Introduction to Financial ratios
Updated: Jul 7, 2020
If you are into stocks or analyze financial statements, you might have frequently come across some financial ratios which are used by the company to explain its performance and health
In this post we try to understand what these financial ratios are and their significance in explaining the company's performance
Why are these financial ratios important?
They broadly serve 2 purposes :
Track the performance of the company
Help compare with peers/competitors in the same industry
What are the broad categories of financial ratios?
The financial ratios can be broadly classified into 5 categories, based on their purpose :
Market value ratios
Let's try to understand each of the above 5 categories of ratios, in brief :
1. Liquidity ratios : Explain the company's ability to repay the short-term debt without raising external capital. This is useful in understanding if the company has enough cash/assets to pay off the monthly debt obligations
Examples : Current ratio, Acid-test ratio, Cash ratio, Operating cash flow ratio
2. Leverage ratios : Evaluate company's debt levels to help us understand if the company has high debt obligations which might hamper the profitability of the company
Examples : Debt ratio, Debt-to-equity ratio, Interest coverage ratio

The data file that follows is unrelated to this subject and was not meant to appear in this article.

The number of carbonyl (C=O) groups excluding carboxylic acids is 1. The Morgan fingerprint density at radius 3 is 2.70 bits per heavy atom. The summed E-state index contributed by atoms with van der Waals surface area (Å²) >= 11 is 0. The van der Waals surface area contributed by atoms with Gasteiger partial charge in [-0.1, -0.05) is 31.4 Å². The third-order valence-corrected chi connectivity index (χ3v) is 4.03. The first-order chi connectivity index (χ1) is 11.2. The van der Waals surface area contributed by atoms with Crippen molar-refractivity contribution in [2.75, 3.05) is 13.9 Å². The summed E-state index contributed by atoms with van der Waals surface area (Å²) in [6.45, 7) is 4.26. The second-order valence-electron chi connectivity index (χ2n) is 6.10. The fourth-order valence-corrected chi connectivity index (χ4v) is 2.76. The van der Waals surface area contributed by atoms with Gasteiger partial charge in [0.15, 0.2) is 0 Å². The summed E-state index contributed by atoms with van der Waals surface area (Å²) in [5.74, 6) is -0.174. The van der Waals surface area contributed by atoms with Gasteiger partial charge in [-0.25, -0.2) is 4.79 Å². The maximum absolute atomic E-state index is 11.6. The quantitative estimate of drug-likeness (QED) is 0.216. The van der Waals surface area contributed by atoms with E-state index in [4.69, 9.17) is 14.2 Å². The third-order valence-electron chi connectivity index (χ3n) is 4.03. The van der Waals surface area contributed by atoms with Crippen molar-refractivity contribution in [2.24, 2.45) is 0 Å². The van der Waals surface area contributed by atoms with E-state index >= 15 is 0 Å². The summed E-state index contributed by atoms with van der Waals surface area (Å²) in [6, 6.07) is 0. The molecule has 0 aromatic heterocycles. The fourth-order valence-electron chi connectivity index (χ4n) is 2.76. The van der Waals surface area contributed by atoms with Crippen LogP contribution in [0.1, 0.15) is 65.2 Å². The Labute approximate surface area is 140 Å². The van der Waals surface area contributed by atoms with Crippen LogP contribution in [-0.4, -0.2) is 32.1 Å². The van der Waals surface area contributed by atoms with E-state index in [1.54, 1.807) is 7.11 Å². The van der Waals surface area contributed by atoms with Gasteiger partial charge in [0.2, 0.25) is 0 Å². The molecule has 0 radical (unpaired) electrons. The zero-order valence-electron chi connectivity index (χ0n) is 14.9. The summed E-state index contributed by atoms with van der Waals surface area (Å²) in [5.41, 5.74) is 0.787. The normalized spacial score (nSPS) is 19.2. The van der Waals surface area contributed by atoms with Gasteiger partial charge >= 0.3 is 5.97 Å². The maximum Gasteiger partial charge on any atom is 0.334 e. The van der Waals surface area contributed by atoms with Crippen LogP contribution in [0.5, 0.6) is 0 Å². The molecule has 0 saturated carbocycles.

3. Efficiency ratios : Measure how well the company is using its assets and resources to generate revenue.This has got more to do with optimization of the company's resources in generating revenue and profits
Examples : Asset turnover ratio, Inventory turnover ratio, Receivables turnover ratio
4. Profitability ratios : Measure the company's ability to generate profits, probably one of the most important financial ratios to track the performance of the company
Examples : Gross margin ratio, Operating margin ratio, Return on equity ratio
5. Market value ratios : Evaluate the share price of a company's stock. Helps us understand how the shareholders value the stock in the market and play a key role in identifying stocks that may be overvalued, undervalued or priced fairly
Examples : P/E ratio, EPS ( Earnings per share), Dividend yield
Hope you have now got a flavor of these ratios and why it is important for us to understand them
In the next series of posts, we examine each of these ratios in detail and how they help assess the performance and financial health of a company, with examples. Stay tuned...